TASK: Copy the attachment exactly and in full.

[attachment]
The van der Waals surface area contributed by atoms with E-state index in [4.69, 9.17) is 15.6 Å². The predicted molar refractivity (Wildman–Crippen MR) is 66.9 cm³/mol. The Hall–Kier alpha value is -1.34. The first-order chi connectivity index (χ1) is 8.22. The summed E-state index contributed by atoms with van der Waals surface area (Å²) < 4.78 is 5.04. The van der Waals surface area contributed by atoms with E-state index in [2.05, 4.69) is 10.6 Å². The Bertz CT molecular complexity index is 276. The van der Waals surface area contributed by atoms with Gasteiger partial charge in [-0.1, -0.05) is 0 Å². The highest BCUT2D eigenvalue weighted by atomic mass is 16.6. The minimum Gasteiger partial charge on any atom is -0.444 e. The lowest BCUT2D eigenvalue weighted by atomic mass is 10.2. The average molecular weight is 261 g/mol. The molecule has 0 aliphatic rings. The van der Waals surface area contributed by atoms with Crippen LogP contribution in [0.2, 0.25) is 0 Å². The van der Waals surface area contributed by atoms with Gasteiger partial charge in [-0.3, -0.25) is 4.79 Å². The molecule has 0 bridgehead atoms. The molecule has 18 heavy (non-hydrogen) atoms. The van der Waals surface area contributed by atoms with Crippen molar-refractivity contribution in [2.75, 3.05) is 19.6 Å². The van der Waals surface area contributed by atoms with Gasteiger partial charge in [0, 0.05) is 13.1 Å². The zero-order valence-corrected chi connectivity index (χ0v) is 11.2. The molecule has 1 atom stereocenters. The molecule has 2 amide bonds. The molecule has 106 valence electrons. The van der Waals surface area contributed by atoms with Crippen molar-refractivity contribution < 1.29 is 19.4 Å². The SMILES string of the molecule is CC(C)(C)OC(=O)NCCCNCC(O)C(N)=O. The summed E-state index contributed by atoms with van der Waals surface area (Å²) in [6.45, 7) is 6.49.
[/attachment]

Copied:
The van der Waals surface area contributed by atoms with E-state index in [4.69, 9.17) is 15.6 Å². The predicted molar refractivity (Wildman–Crippen MR) is 66.9 cm³/mol. The Hall–Kier alpha value is -1.34. The first-order chi connectivity index (χ1) is 8.22. The summed E-state index contributed by atoms with van der Waals surface area (Å²) < 4.78 is 5.04. The van der Waals surface area contributed by atoms with E-state index in [2.05, 4.69) is 10.6 Å². The Bertz CT molecular complexity index is 276. The van der Waals surface area contributed by atoms with Gasteiger partial charge in [-0.1, -0.05) is 0 Å². The highest BCUT2D eigenvalue weighted by atomic mass is 16.6. The minimum Gasteiger partial charge on any atom is -0.444 e. The lowest BCUT2D eigenvalue weighted by atomic mass is 10.2. The average molecular weight is 261 g/mol. The molecule has 0 aliphatic rings. The van der Waals surface area contributed by atoms with Crippen LogP contribution in [0.2, 0.25) is 0 Å². The van der Waals surface area contributed by atoms with Gasteiger partial charge in [-0.3, -0.25) is 4.79 Å². The molecule has 0 bridgehead atoms. The molecule has 18 heavy (non-hydrogen) atoms. The van der Waals surface area contributed by atoms with Crippen molar-refractivity contribution in [2.75, 3.05) is 19.6 Å². The van der Waals surface area contributed by atoms with Gasteiger partial charge in [0, 0.05) is 13.1 Å². The zero-order valence-corrected chi connectivity index (χ0v) is 11.2. The molecule has 1 atom stereocenters. The molecule has 2 amide bonds. The molecule has 106 valence electrons. The van der Waals surface area contributed by atoms with Crippen molar-refractivity contribution < 1.29 is 19.4 Å². The SMILES string of the molecule is CC(C)(C)OC(=O)NCCCNCC(O)C(N)=O. The summed E-state index contributed by atoms with van der Waals surface area (Å²) in [6.45, 7) is 6.49.